History of Blair
Platted: May 10, 1869
Township 18 North Range 11 East of the Sixth Principal Meridian
Longitude: 96º14’W Latitude: 41º56’N Elevation: 1000 ft
Blair, county seat and largest city in Washington County, was not one of its earliest towns. It was established when the Sioux City & Pacific Railroad chose to cross the river at that location, going from Missouri Valley, Iowa, and up along “Carter Hollow” on the Nebraska side. Whether by chance or design, the route missed the existing river towns of DeSoto and Cuming City. An entirely new town was needed.
A 1,075-acre tract of land was purchased and platted, with lots to be sold at auction on May 10, 1869. The entire tract was purchased by John I. Blair, an official of the railroad, who announced his plans for the city, which he named for himself.
Front street quickly took shape. Many businesses and several churches were hauled overland from the former town sites to supplement those being built. In a short time there were hardware, implement, and dry goods stores, a hotel, a bank, and a newspaper. A town board was formed in August.
Before the end of the year, the town called for an election to relocate the county seat, which at that time was in Fort Calhoun. Blair won, and a brick courthouse was erected at 19th and Grant.
Construction was also progressing on the rail line. Before a railroad bridge was built across the Missouri, freight cars were pushed onto barges on one side of the river, then pulled off on the other. Since the engines did not cross the river, a roundhouse to service them was built north of town. When the bridge was completed in 1882, that facility was dismantled and servicing was done in Iowa.
Local brickyards turned out 1,500,000 bricks per year to meet the demands of the city’s rapid development. In 1884 the community, predominantly Danish, raised $3,000 in matching funds and appropriated several acres of land on which to establish a “folk school.” The forerunner of Dana College, Trinity Seminary was housed in a home until the impressive, four-story main building was dedicated in 1886.
By then a city water system was in place, and South Creek, dug out by men with hand shovels, had been straightened to improve the drainage on south side of town. A public high school was constructed before the turn of the century.
Industries that sprang up along the railroad include: a mill which produced Maintop flour and livestock feeds; a foundry manufacturing roller bearings; a laboratory which made patent medicines; a poultry incubator plant employing about 40 men; and a horse collar company which employed up to 125 men, until “horses left the drawbar scene.”
A plant, built in 1889 to provide electricity for lights, was not dependable or profitable. In 1914 a new municipal power plant was built and later a city ice plant was added to supply Blair with “safe ice,” replacing the system of cutting it from the river.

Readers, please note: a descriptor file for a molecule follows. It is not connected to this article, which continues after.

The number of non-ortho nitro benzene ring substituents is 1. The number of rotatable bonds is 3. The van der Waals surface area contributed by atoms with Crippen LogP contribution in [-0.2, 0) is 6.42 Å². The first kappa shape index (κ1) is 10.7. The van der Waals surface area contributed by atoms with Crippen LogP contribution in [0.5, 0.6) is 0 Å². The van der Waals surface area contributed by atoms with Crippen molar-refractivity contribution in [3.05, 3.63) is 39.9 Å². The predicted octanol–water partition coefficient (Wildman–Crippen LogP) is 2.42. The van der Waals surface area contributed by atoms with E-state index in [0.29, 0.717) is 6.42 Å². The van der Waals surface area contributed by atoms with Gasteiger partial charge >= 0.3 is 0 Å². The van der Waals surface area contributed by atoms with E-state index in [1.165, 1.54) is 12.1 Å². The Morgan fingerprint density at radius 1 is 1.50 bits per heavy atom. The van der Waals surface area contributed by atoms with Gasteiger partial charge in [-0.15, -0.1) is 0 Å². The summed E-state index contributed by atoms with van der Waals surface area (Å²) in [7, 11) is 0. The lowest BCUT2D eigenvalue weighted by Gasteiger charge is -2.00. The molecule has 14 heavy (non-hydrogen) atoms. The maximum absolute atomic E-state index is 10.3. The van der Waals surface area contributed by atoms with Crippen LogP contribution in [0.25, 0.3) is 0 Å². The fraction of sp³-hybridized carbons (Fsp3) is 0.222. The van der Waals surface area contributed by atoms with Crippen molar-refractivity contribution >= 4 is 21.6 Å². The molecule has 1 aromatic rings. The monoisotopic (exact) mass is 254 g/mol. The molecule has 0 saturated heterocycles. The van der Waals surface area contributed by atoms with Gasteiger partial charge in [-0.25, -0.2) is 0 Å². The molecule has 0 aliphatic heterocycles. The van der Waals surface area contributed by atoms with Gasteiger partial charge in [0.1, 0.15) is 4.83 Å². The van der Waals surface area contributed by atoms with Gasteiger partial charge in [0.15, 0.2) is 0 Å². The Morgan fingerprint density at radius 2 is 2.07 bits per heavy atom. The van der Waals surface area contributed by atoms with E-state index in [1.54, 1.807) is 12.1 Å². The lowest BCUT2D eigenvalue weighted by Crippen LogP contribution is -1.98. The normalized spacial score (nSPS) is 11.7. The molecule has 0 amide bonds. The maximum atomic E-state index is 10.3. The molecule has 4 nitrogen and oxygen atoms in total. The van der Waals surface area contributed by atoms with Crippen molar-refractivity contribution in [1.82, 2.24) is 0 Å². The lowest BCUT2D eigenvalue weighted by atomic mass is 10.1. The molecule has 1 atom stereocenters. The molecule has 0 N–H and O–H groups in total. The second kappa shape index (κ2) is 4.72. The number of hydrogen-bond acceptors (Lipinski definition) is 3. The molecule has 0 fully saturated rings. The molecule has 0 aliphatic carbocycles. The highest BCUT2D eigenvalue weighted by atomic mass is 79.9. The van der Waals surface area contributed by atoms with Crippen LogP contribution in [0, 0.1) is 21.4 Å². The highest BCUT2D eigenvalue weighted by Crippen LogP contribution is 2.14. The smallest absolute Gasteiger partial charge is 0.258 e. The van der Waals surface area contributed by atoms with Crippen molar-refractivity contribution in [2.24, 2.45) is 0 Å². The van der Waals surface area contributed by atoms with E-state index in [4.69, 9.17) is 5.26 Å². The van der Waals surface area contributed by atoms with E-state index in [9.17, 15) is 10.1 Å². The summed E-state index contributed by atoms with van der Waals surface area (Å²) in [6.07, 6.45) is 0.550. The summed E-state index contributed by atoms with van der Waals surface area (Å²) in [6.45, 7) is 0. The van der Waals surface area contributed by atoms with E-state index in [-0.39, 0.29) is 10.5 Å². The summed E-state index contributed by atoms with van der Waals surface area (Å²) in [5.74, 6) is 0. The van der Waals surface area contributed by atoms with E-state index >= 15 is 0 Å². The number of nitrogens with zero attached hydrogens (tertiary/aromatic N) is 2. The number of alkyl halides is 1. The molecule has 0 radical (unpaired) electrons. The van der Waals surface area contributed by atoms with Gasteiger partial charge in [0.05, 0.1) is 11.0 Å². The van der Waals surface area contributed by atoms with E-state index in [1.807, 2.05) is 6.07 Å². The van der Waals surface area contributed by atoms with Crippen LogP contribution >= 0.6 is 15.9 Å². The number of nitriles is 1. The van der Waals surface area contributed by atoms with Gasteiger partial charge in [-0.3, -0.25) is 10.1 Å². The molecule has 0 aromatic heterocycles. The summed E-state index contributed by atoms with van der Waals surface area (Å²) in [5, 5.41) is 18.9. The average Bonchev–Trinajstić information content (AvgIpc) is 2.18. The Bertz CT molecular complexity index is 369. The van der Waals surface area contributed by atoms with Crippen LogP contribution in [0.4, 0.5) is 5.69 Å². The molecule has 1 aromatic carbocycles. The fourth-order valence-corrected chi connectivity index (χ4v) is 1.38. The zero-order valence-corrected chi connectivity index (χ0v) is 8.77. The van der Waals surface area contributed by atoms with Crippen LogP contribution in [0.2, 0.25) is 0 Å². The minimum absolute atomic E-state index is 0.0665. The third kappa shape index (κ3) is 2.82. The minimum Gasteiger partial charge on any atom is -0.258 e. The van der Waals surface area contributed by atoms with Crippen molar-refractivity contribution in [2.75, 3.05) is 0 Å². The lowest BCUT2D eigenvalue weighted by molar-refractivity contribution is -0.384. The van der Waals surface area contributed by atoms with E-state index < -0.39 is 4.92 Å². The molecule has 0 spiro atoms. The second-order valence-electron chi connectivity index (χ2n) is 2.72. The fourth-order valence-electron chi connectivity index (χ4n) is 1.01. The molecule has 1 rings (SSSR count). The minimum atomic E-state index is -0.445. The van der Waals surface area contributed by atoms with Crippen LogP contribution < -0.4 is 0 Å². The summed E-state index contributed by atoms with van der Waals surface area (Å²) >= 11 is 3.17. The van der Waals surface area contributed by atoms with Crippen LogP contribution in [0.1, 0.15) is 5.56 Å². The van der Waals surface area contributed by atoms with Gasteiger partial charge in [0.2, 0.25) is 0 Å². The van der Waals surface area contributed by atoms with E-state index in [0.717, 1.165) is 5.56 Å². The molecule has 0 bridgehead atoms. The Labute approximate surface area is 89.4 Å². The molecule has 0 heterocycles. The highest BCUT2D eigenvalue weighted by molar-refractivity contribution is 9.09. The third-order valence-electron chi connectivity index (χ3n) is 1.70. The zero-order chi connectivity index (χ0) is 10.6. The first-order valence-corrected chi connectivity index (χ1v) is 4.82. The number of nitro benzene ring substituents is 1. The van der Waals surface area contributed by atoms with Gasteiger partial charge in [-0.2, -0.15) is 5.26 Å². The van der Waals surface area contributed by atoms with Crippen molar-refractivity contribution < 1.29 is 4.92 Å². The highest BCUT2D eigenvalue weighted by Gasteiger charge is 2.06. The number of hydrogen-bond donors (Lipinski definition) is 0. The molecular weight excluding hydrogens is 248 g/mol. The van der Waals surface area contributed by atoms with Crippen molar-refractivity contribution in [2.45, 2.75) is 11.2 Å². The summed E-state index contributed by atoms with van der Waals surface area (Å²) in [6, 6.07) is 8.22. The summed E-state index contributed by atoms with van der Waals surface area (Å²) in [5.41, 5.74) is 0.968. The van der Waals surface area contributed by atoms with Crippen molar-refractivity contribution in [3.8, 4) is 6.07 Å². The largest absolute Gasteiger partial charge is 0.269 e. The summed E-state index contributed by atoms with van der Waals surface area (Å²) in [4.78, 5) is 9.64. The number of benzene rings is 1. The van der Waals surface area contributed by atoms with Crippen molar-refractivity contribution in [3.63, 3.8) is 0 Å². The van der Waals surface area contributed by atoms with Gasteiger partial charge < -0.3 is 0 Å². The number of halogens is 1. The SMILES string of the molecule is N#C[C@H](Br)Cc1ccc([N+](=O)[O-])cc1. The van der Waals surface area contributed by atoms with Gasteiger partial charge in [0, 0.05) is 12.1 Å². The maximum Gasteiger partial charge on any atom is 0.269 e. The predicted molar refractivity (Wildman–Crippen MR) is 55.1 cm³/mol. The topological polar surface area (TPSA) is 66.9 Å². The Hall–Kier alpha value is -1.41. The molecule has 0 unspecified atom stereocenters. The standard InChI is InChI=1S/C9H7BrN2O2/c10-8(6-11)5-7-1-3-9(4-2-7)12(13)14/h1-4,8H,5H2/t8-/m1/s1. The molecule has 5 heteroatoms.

Over the years, other enterprises came and went: a plant manufacturing spark plugs used in Model T Fords; a canning company; a seed corn plant; and a church-publishing house. Currently, Kelly Ryan Equipment Company, established in the mid-1940s, employs up to 50 persons.
The “Bee-Line” Highway, started in 1923, got little use until a bridge was built across the Missouri at Blair in 1929. Later designated as Highway 30, paving was completed as a Federal Works project in the 1930s. Highways U.S.73 and State 91 and 133 were completed later.
Today, a progressive business district is flanked by a modern shopping center. There is a new middle school complex, a golf course, a municipal airport, and a swimming pool. As many as 100 new homes have been added in a single year. Spacious parks, designed into the existing landscape of the state arboretum system, further enhance the natural beauty of Blair. In 1990 the population was 6,900 and growing.
— from material found in Washington County History
More information on Blair's History
The Missouri River passed through a natural opening in the bluffs, known as Carter Valley , some twenty river miles north of Omaha . To take advantage of this excellent river-level crossing site, the Sioux City and Pacific Railroad routed its line to this point when surveying between Sioux City and the Union Pacific transcontinental route in 1864. Five years later, investor John I. Blair acquired the railroad, purchased 1075 acres of land about 1-1/2 miles west of the crossing and platted a town, naming it after himself. The town of Blair grew quickly – almost overnight – in the tradition of 19th Century speculative towns, and soon assumed a role as regional nexus of overland transportation.